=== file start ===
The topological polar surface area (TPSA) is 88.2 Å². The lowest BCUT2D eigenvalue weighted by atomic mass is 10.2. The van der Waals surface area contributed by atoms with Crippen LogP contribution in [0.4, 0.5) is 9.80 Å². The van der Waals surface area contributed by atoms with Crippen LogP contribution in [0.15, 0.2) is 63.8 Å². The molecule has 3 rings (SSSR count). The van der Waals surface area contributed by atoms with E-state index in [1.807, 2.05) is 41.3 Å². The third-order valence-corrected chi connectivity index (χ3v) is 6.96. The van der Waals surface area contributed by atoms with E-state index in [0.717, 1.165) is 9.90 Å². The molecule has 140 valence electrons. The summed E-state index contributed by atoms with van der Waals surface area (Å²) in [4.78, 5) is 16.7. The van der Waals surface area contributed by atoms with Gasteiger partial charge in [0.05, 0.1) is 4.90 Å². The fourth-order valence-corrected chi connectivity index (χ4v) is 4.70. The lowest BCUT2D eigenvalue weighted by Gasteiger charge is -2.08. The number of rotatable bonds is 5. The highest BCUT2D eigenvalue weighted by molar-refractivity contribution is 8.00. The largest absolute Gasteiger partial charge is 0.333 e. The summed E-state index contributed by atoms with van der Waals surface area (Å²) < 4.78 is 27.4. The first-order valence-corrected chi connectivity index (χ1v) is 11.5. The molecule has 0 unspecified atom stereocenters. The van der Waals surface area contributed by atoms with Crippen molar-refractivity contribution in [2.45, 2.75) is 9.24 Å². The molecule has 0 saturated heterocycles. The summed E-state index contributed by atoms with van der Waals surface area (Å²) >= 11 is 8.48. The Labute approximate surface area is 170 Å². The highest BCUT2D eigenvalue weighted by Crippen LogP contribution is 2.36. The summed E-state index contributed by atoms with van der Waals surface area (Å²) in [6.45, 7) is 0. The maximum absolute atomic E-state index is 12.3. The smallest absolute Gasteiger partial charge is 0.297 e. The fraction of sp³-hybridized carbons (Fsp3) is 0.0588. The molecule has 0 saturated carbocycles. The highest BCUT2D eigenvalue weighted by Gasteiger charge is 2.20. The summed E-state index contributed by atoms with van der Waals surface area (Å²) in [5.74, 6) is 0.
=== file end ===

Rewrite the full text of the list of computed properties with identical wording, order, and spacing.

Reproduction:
The topological polar surface area (TPSA) is 88.2 Å². The lowest BCUT2D eigenvalue weighted by atomic mass is 10.2. The van der Waals surface area contributed by atoms with Crippen LogP contribution in [0.4, 0.5) is 9.80 Å². The van der Waals surface area contributed by atoms with Crippen LogP contribution in [0.15, 0.2) is 63.8 Å². The molecule has 3 rings (SSSR count). The van der Waals surface area contributed by atoms with E-state index in [1.807, 2.05) is 41.3 Å². The third-order valence-corrected chi connectivity index (χ3v) is 6.96. The van der Waals surface area contributed by atoms with E-state index in [0.717, 1.165) is 9.90 Å². The molecule has 140 valence electrons. The summed E-state index contributed by atoms with van der Waals surface area (Å²) in [4.78, 5) is 16.7. The van der Waals surface area contributed by atoms with Gasteiger partial charge in [0.05, 0.1) is 4.90 Å². The fourth-order valence-corrected chi connectivity index (χ4v) is 4.70. The lowest BCUT2D eigenvalue weighted by Gasteiger charge is -2.08. The number of rotatable bonds is 5. The highest BCUT2D eigenvalue weighted by molar-refractivity contribution is 8.00. The largest absolute Gasteiger partial charge is 0.333 e. The summed E-state index contributed by atoms with van der Waals surface area (Å²) < 4.78 is 27.4. The first-order valence-corrected chi connectivity index (χ1v) is 11.5. The molecule has 0 unspecified atom stereocenters. The van der Waals surface area contributed by atoms with Crippen molar-refractivity contribution in [2.45, 2.75) is 9.24 Å². The molecule has 0 saturated heterocycles. The summed E-state index contributed by atoms with van der Waals surface area (Å²) >= 11 is 8.48. The Labute approximate surface area is 170 Å². The highest BCUT2D eigenvalue weighted by Crippen LogP contribution is 2.36. The summed E-state index contributed by atoms with van der Waals surface area (Å²) in [6.45, 7) is 0. The maximum absolute atomic E-state index is 12.3. The smallest absolute Gasteiger partial charge is 0.297 e. The fraction of sp³-hybridized carbons (Fsp3) is 0.0588. The molecule has 0 saturated carbocycles. The highest BCUT2D eigenvalue weighted by Gasteiger charge is 2.20. The summed E-state index contributed by atoms with van der Waals surface area (Å²) in [5.74, 6) is 0.